In the 1950s–80s, Brazil built one of the most advanced industrial networks among the "developing" countries, initially concentrated in the state of São Paulo. But from the 1980s, decentralization of industry spread to other states reducing São Paulo's relative importance in the country's industrial product. This volume draws on social, economic, and demographic data to document the accelerated industrialization of the state and its subsequent shift to a service economy amidst worsening social and economic inequality.
Through its cultural institutions, universities, banking, and corporate sectors, the municipality of São Paulo would become a world metropolis. At the same time, given its rapid growth from 2 million to 12 million residents in this period, São Paulo dealt with problems of distribution, housing, and governance. This significant volume elucidates these and other trends during the late twentieth and early twenty-first centuries, and will be an invaluable reference for scholars of history, policy, and the economy in Latin America.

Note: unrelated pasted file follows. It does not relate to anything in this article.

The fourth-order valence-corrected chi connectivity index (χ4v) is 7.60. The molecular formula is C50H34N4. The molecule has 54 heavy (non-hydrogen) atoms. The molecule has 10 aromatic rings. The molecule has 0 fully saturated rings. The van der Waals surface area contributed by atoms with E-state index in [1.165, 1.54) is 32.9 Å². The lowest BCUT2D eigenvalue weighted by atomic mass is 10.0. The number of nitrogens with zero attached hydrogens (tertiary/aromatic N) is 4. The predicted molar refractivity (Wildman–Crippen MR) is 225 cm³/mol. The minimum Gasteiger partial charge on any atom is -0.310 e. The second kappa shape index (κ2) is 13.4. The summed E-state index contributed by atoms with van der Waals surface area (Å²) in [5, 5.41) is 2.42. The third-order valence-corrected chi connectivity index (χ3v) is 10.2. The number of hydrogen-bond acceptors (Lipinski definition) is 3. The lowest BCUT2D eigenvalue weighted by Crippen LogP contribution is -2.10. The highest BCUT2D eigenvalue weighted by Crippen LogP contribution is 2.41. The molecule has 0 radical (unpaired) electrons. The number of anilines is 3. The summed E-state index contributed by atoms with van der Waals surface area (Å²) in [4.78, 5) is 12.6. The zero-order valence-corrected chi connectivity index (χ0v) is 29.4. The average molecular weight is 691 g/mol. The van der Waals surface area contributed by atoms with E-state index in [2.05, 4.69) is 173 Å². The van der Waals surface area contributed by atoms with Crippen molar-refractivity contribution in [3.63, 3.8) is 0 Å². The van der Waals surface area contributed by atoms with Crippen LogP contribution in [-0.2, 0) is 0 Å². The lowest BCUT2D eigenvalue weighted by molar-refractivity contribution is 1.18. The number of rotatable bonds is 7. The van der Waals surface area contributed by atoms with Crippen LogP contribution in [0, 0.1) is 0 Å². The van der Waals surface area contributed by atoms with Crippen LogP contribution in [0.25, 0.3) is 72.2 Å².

About the authors
Francisco Vidal Luna is Professor of Economics at Universidade de São Paulo.
Herbert S. Klein is the Gouveneur Morris Professor Emeritus at Columbia University and Research Fellow and Curator at the Hoover Institution, Stanford University.
Their previous volumes with Stanford University Press are Slavery and the Economy of São Paolo, 1750–1850 (2003) and An Economic and Demographic History of São Paulo, 1850-1950 (2018).
"In this superb volume, Luna and Klein play to their strengths, documenting in immense factual detail the key facets of social and economic change in São Paulo from 1950 to 2020. A fundamental reference for anyone who seeks to understand the distinctiveness of São Paulo and the developing world more generally."
—William Summerhill, University of California, Los Angeles
"In classic Luna and Klein style, this book brings their sweeping series on São Paulo into the twenty-first century. It offers a much-needed examination of how São Paulo's classic agricultural-to-industrial-success story has changed since 1950, and the effects of those changes on the economic and social development of the most vibrant economy in Latin America and the economic heart of Brazil."
—Anne G. Hanley, Northern Illinois University